On rates: #xl8 #translation #leedscts #t9n #consultancy #e-learning

On rates: #xl8 #translation #leedscts #t9n #consultancy #e-learning

I have recently seen a link posted by Ral (thank you, Ral!) to a really interesting article on setting consultancy rates. It is clear, helpful, and even if it does not teach you anything new (which would actually be quite a bit surprising because it approaches fee-setting from seven angles), you will still have a better insight into this topic after reading it.

The reason I mention it on this blog is because it applies to both e-learning professionals and translators, despite the fact that they do slightly different work. In the case of e-learning, its relevance is obvious. On the other hand, I do think there is a lot of overlap between pricing for localisation services and working as a consultant. Before moving to specifics, a statement that the author made reminded me once again about countless debates in both domains: “Knowing the value of your work can go a long way in helping you establish your fees”. So, so true! (as an aside, those of you collecting anecdotes will also be happy to hear that this statement follows a short amusing story involving Niels Bohr).

In the translator training classes I deliver, we start by talking about rates and how to set them. One strategy is to see what companies are paying for various services in various language pairs and directions. In many cases this is a bit of a Scottish shower: a cold one when seeing the rates themselves, and a slightly warmer one when learning about how to price differently depending, among others, on the nature and complexity of the job and the deadline (let us think of this as Rate 1 – R1). Then we’re back to the cold one when we see the impact of specialisation on rates and we deal with students’ tendency to ignore all the relevant work and experience that they already have, only to get back to warmth after learning to appreciate everything the students will have to go through during their year in Leeds: tens of thousands of words of revised translation work; membership of UK professional associations; over a dozen of networking opportunities with industry representatives every semester; access to well-known researchers in the field of translation studies; experience of several computer-assisted translation, software localisation, machine translation and corpus linguistics software; priority for certain internships, and more.

Being content with R1, however, regardless of all the motivational arguments, is not very helpful. We therefore do another exercise, which is to work backwards: how much do you need to earn (‘need’ being the operative word here as opposed to ‘want’, because then we get into a very interesting debate already fleshed out extremely well in How much is enough? Money and the Good Life; don’t worry, our version of ‘need’ is quite far from ‘need to survive’ and a lot closer to ‘need to lead a fulfilling, meaningful life’). We start by estimating how much is necessary to pay for all the overheads of a freelancer, plus tax, pension, as well as for food, leisure, and cultural activities every month. We then work out how much one needs to earn per day in order to reach that figure (and we certainly do not start off planning to work weekends and not have holidays). We then divide the daily rate by the industry expected output (which varies according to the type of job – i.e. translation, localisation, proofreading, DTP, software testing, etc.) in order to get a price per word/image/page/hour. Let us think of this as Rate 2 – R2.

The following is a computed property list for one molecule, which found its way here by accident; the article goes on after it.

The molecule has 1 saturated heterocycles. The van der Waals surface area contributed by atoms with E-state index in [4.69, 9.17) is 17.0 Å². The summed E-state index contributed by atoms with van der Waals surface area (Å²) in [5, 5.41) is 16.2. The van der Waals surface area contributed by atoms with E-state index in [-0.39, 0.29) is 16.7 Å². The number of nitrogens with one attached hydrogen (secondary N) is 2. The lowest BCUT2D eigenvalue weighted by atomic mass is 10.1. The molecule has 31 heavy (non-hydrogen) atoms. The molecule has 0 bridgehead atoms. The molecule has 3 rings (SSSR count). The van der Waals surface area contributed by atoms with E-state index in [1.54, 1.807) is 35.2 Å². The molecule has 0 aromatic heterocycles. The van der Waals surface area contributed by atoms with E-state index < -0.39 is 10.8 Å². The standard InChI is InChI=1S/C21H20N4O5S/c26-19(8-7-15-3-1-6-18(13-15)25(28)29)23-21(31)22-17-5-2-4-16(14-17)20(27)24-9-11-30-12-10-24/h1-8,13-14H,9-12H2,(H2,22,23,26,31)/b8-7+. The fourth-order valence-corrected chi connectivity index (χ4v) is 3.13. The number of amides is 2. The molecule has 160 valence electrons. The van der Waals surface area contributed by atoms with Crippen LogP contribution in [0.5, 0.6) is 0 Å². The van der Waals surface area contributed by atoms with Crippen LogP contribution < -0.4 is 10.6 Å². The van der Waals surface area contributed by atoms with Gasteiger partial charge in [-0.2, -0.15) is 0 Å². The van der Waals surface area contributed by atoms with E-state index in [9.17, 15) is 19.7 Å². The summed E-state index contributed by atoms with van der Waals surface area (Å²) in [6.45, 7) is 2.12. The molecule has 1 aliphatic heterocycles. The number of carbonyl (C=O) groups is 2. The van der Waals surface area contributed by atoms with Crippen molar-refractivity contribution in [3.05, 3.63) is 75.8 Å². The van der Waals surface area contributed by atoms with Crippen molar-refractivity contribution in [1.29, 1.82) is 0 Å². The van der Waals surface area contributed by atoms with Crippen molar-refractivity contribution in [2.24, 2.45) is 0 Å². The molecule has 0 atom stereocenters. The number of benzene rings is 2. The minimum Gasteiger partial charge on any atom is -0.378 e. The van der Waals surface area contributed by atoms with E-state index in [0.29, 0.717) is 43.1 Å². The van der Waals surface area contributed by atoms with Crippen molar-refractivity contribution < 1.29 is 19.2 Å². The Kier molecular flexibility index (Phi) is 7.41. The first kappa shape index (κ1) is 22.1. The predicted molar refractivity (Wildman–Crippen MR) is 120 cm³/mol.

R1 and R2 are hardly ever the same (shall we guess which one is higher? ;)), so an interesting discussion starts on how to achieve R2 rather than give up altogether. For some trainees, this means working only for direct clients. For others, it means only specialising in the higher-paid agency jobs (such as transcreation at this time). For some, it is a combination of both. For everyone, it means cherry-picking direct clients and agencies and refusing to work for low rates. And so on, and so on.

This being said, I still find the article on consultancy rates really useful because it quantifies the amount of administration, marketing, and non-billable work, while also preparing freelancers for the reality of non-paying customers (a much rarer occurrence if they really do their research before agreeing to work for a new client). The only proviso is that, of course, we are talking about estimates here and a lot more time and energy will need to be devoted to marketing and promotion at the beginning of one’s career than perhaps later on. However, we never stop learning and that is the main beauty of our work!